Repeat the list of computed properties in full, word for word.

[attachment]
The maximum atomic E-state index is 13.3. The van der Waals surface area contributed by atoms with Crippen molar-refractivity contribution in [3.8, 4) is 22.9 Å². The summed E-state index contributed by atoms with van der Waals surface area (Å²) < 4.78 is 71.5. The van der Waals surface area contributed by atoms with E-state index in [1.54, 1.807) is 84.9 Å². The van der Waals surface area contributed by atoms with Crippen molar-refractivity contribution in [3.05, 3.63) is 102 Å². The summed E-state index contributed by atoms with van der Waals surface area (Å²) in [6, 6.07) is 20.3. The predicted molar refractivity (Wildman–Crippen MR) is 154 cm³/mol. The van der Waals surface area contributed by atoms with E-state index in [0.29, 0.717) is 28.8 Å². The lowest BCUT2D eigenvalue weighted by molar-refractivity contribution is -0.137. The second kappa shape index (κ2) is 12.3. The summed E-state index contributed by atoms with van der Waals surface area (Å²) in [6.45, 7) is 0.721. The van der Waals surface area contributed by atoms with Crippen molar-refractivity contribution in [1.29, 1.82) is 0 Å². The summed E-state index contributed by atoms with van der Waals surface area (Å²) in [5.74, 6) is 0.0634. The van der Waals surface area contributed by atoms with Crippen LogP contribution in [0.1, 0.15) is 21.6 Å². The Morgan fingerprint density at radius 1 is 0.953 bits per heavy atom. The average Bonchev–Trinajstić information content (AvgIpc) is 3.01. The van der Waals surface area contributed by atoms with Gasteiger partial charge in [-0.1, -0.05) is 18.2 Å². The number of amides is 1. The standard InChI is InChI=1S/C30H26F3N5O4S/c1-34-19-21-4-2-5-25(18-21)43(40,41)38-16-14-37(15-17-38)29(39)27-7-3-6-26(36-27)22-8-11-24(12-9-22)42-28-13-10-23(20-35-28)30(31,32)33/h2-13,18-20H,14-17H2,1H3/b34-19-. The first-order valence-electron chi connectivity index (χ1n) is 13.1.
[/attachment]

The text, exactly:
The maximum atomic E-state index is 13.3. The van der Waals surface area contributed by atoms with Crippen molar-refractivity contribution in [3.8, 4) is 22.9 Å². The summed E-state index contributed by atoms with van der Waals surface area (Å²) < 4.78 is 71.5. The van der Waals surface area contributed by atoms with E-state index in [1.54, 1.807) is 84.9 Å². The van der Waals surface area contributed by atoms with Crippen molar-refractivity contribution in [3.05, 3.63) is 102 Å². The summed E-state index contributed by atoms with van der Waals surface area (Å²) in [6, 6.07) is 20.3. The predicted molar refractivity (Wildman–Crippen MR) is 154 cm³/mol. The van der Waals surface area contributed by atoms with E-state index in [0.29, 0.717) is 28.8 Å². The lowest BCUT2D eigenvalue weighted by molar-refractivity contribution is -0.137. The second kappa shape index (κ2) is 12.3. The summed E-state index contributed by atoms with van der Waals surface area (Å²) in [6.45, 7) is 0.721. The van der Waals surface area contributed by atoms with Crippen molar-refractivity contribution in [1.29, 1.82) is 0 Å². The summed E-state index contributed by atoms with van der Waals surface area (Å²) in [5.74, 6) is 0.0634. The van der Waals surface area contributed by atoms with Crippen LogP contribution in [0.1, 0.15) is 21.6 Å². The Morgan fingerprint density at radius 1 is 0.953 bits per heavy atom. The average Bonchev–Trinajstić information content (AvgIpc) is 3.01. The van der Waals surface area contributed by atoms with Gasteiger partial charge in [-0.1, -0.05) is 18.2 Å². The number of amides is 1. The standard InChI is InChI=1S/C30H26F3N5O4S/c1-34-19-21-4-2-5-25(18-21)43(40,41)38-16-14-37(15-17-38)29(39)27-7-3-6-26(36-27)22-8-11-24(12-9-22)42-28-13-10-23(20-35-28)30(31,32)33/h2-13,18-20H,14-17H2,1H3/b34-19-. The first-order valence-electron chi connectivity index (χ1n) is 13.1.